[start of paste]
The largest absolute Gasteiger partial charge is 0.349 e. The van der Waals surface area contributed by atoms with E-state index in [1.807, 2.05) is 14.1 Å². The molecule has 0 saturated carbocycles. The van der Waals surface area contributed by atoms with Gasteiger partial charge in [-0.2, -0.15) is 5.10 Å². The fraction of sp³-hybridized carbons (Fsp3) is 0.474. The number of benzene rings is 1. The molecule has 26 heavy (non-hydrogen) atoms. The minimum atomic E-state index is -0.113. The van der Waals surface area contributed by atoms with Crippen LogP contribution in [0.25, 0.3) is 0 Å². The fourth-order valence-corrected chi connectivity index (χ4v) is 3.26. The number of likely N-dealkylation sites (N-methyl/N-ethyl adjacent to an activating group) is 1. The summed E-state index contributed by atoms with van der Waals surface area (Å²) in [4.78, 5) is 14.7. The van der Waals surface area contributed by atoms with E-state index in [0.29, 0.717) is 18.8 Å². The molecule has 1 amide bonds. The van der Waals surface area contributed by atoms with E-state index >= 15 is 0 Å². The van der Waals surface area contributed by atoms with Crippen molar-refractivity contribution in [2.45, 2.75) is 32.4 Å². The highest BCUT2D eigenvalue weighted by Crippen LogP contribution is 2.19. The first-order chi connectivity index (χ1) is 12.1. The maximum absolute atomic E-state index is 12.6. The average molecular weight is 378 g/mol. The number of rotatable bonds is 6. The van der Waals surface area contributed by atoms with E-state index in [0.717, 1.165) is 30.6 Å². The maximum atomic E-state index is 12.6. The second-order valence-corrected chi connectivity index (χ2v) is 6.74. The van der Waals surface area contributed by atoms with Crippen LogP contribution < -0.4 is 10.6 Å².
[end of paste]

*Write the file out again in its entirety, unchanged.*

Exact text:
The largest absolute Gasteiger partial charge is 0.349 e. The van der Waals surface area contributed by atoms with E-state index in [1.807, 2.05) is 14.1 Å². The molecule has 0 saturated carbocycles. The van der Waals surface area contributed by atoms with Gasteiger partial charge in [-0.2, -0.15) is 5.10 Å². The fraction of sp³-hybridized carbons (Fsp3) is 0.474. The number of benzene rings is 1. The molecule has 26 heavy (non-hydrogen) atoms. The minimum atomic E-state index is -0.113. The van der Waals surface area contributed by atoms with Crippen LogP contribution in [0.25, 0.3) is 0 Å². The fourth-order valence-corrected chi connectivity index (χ4v) is 3.26. The number of likely N-dealkylation sites (N-methyl/N-ethyl adjacent to an activating group) is 1. The summed E-state index contributed by atoms with van der Waals surface area (Å²) in [4.78, 5) is 14.7. The van der Waals surface area contributed by atoms with E-state index in [0.29, 0.717) is 18.8 Å². The molecule has 1 amide bonds. The van der Waals surface area contributed by atoms with E-state index >= 15 is 0 Å². The van der Waals surface area contributed by atoms with Crippen molar-refractivity contribution in [2.45, 2.75) is 32.4 Å². The highest BCUT2D eigenvalue weighted by Crippen LogP contribution is 2.19. The first-order chi connectivity index (χ1) is 12.1. The maximum absolute atomic E-state index is 12.6. The average molecular weight is 378 g/mol. The number of rotatable bonds is 6. The van der Waals surface area contributed by atoms with E-state index in [0.717, 1.165) is 30.6 Å². The maximum atomic E-state index is 12.6. The second-order valence-corrected chi connectivity index (χ2v) is 6.74. The van der Waals surface area contributed by atoms with Crippen LogP contribution < -0.4 is 10.6 Å².